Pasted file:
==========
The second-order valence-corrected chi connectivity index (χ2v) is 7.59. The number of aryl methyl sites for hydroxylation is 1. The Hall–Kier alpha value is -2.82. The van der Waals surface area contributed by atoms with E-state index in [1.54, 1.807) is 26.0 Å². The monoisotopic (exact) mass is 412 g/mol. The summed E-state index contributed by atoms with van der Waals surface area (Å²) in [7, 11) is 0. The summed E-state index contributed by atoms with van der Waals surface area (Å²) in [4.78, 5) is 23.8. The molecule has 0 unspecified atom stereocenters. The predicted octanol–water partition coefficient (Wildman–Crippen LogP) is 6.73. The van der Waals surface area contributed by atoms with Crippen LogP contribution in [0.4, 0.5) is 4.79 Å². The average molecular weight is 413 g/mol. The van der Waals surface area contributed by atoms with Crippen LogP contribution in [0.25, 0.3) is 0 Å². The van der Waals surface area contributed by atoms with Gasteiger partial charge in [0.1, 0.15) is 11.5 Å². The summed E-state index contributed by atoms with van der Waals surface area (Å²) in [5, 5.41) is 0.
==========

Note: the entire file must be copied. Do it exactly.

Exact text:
The second-order valence-corrected chi connectivity index (χ2v) is 7.59. The number of aryl methyl sites for hydroxylation is 1. The Hall–Kier alpha value is -2.82. The van der Waals surface area contributed by atoms with E-state index in [1.54, 1.807) is 26.0 Å². The monoisotopic (exact) mass is 412 g/mol. The summed E-state index contributed by atoms with van der Waals surface area (Å²) in [7, 11) is 0. The summed E-state index contributed by atoms with van der Waals surface area (Å²) in [4.78, 5) is 23.8. The molecule has 0 unspecified atom stereocenters. The predicted octanol–water partition coefficient (Wildman–Crippen LogP) is 6.73. The van der Waals surface area contributed by atoms with Crippen LogP contribution in [0.4, 0.5) is 4.79 Å². The average molecular weight is 413 g/mol. The van der Waals surface area contributed by atoms with Crippen LogP contribution in [0.25, 0.3) is 0 Å². The van der Waals surface area contributed by atoms with Gasteiger partial charge in [0.1, 0.15) is 11.5 Å². The summed E-state index contributed by atoms with van der Waals surface area (Å²) in [5, 5.41) is 0.